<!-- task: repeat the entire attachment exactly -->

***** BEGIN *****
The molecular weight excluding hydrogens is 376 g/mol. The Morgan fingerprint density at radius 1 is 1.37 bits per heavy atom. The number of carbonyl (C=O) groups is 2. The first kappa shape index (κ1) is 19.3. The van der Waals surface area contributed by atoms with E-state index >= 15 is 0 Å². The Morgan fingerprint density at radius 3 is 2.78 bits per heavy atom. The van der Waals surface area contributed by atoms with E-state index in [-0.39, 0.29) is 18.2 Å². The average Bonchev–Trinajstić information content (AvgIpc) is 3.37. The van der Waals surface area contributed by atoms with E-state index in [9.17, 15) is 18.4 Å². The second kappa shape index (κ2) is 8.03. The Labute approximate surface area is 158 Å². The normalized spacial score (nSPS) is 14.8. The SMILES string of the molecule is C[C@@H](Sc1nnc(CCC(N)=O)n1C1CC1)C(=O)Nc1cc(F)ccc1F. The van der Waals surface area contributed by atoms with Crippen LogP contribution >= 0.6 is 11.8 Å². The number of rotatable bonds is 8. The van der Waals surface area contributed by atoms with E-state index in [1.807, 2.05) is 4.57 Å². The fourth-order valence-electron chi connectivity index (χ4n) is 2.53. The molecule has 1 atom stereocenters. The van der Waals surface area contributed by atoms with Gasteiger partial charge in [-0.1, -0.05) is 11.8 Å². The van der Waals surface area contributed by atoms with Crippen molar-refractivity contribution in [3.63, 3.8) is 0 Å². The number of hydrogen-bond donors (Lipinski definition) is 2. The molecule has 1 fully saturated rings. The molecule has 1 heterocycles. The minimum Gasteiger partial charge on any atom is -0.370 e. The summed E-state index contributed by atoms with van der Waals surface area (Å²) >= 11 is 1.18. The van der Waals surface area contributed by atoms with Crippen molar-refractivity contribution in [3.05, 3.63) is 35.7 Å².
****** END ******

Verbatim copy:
The molecular weight excluding hydrogens is 376 g/mol. The Morgan fingerprint density at radius 1 is 1.37 bits per heavy atom. The number of carbonyl (C=O) groups is 2. The first kappa shape index (κ1) is 19.3. The van der Waals surface area contributed by atoms with E-state index >= 15 is 0 Å². The Morgan fingerprint density at radius 3 is 2.78 bits per heavy atom. The van der Waals surface area contributed by atoms with E-state index in [-0.39, 0.29) is 18.2 Å². The average Bonchev–Trinajstić information content (AvgIpc) is 3.37. The van der Waals surface area contributed by atoms with E-state index in [9.17, 15) is 18.4 Å². The second kappa shape index (κ2) is 8.03. The Labute approximate surface area is 158 Å². The normalized spacial score (nSPS) is 14.8. The SMILES string of the molecule is C[C@@H](Sc1nnc(CCC(N)=O)n1C1CC1)C(=O)Nc1cc(F)ccc1F. The van der Waals surface area contributed by atoms with Crippen LogP contribution >= 0.6 is 11.8 Å². The number of rotatable bonds is 8. The van der Waals surface area contributed by atoms with E-state index in [1.807, 2.05) is 4.57 Å². The fourth-order valence-electron chi connectivity index (χ4n) is 2.53. The molecule has 1 atom stereocenters. The van der Waals surface area contributed by atoms with Gasteiger partial charge in [-0.1, -0.05) is 11.8 Å². The van der Waals surface area contributed by atoms with Crippen molar-refractivity contribution in [3.63, 3.8) is 0 Å². The number of hydrogen-bond donors (Lipinski definition) is 2. The molecule has 1 fully saturated rings. The molecule has 1 heterocycles. The minimum Gasteiger partial charge on any atom is -0.370 e. The summed E-state index contributed by atoms with van der Waals surface area (Å²) >= 11 is 1.18. The van der Waals surface area contributed by atoms with Crippen molar-refractivity contribution in [3.05, 3.63) is 35.7 Å².